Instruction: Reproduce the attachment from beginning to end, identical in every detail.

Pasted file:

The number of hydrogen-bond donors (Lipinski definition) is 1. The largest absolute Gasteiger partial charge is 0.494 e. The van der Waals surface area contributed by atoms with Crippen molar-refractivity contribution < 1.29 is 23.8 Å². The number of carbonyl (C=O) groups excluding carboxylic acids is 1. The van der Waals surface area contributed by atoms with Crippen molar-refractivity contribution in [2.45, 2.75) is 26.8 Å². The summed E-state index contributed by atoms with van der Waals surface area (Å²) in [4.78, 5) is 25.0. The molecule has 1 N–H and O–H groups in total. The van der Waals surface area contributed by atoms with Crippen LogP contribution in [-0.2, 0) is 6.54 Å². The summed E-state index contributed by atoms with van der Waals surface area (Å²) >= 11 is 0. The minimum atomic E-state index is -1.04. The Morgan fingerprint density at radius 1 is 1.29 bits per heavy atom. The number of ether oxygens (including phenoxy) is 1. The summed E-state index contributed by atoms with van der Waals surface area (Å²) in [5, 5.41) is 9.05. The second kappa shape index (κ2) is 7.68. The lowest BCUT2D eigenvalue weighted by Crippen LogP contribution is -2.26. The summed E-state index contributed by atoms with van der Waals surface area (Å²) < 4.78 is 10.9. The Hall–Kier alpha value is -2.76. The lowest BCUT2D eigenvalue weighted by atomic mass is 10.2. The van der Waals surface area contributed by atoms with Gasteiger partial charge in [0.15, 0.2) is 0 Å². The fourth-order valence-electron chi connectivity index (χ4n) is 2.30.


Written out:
The number of hydrogen-bond donors (Lipinski definition) is 1. The largest absolute Gasteiger partial charge is 0.494 e. The van der Waals surface area contributed by atoms with Crippen molar-refractivity contribution < 1.29 is 23.8 Å². The number of carbonyl (C=O) groups excluding carboxylic acids is 1. The van der Waals surface area contributed by atoms with Crippen molar-refractivity contribution in [2.45, 2.75) is 26.8 Å². The summed E-state index contributed by atoms with van der Waals surface area (Å²) in [4.78, 5) is 25.0. The molecule has 1 N–H and O–H groups in total. The van der Waals surface area contributed by atoms with Crippen LogP contribution in [-0.2, 0) is 6.54 Å². The summed E-state index contributed by atoms with van der Waals surface area (Å²) >= 11 is 0. The minimum atomic E-state index is -1.04. The Morgan fingerprint density at radius 1 is 1.29 bits per heavy atom. The number of ether oxygens (including phenoxy) is 1. The summed E-state index contributed by atoms with van der Waals surface area (Å²) in [5, 5.41) is 9.05. The second kappa shape index (κ2) is 7.68. The lowest BCUT2D eigenvalue weighted by Crippen LogP contribution is -2.26. The summed E-state index contributed by atoms with van der Waals surface area (Å²) < 4.78 is 10.9. The Hall–Kier alpha value is -2.76. The lowest BCUT2D eigenvalue weighted by atomic mass is 10.2. The van der Waals surface area contributed by atoms with Gasteiger partial charge in [0.15, 0.2) is 0 Å². The fourth-order valence-electron chi connectivity index (χ4n) is 2.30.